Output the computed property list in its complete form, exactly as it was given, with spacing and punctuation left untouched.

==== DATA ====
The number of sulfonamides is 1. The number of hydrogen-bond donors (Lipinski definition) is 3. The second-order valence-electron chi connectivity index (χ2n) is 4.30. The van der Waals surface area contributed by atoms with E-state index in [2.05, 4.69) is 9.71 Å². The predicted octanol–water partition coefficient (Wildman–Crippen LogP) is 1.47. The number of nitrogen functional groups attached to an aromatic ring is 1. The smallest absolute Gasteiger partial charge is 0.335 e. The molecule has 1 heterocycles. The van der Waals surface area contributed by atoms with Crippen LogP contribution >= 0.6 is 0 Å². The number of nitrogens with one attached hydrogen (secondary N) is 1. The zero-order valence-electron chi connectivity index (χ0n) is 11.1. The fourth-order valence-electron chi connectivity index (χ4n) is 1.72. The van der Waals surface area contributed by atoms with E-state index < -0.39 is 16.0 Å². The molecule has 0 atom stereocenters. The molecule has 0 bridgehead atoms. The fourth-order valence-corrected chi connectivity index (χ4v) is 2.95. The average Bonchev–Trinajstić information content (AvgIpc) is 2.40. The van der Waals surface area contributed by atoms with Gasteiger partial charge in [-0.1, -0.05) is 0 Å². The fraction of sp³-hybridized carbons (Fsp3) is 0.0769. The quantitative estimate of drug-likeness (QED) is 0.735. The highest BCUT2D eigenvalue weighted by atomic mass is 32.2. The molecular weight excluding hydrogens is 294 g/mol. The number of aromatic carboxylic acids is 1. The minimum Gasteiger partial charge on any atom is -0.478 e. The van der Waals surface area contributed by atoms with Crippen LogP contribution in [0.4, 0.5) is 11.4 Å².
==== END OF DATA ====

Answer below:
The number of sulfonamides is 1. The number of hydrogen-bond donors (Lipinski definition) is 3. The second-order valence-electron chi connectivity index (χ2n) is 4.30. The van der Waals surface area contributed by atoms with E-state index in [2.05, 4.69) is 9.71 Å². The predicted octanol–water partition coefficient (Wildman–Crippen LogP) is 1.47. The number of nitrogen functional groups attached to an aromatic ring is 1. The smallest absolute Gasteiger partial charge is 0.335 e. The molecule has 1 heterocycles. The van der Waals surface area contributed by atoms with Crippen LogP contribution >= 0.6 is 0 Å². The number of nitrogens with one attached hydrogen (secondary N) is 1. The zero-order valence-electron chi connectivity index (χ0n) is 11.1. The fourth-order valence-electron chi connectivity index (χ4n) is 1.72. The van der Waals surface area contributed by atoms with E-state index < -0.39 is 16.0 Å². The molecule has 0 atom stereocenters. The molecule has 0 bridgehead atoms. The fourth-order valence-corrected chi connectivity index (χ4v) is 2.95. The average Bonchev–Trinajstić information content (AvgIpc) is 2.40. The van der Waals surface area contributed by atoms with Gasteiger partial charge in [-0.1, -0.05) is 0 Å². The fraction of sp³-hybridized carbons (Fsp3) is 0.0769. The quantitative estimate of drug-likeness (QED) is 0.735. The highest BCUT2D eigenvalue weighted by atomic mass is 32.2. The molecular weight excluding hydrogens is 294 g/mol. The number of aromatic carboxylic acids is 1. The minimum Gasteiger partial charge on any atom is -0.478 e. The van der Waals surface area contributed by atoms with Crippen LogP contribution in [0.4, 0.5) is 11.4 Å².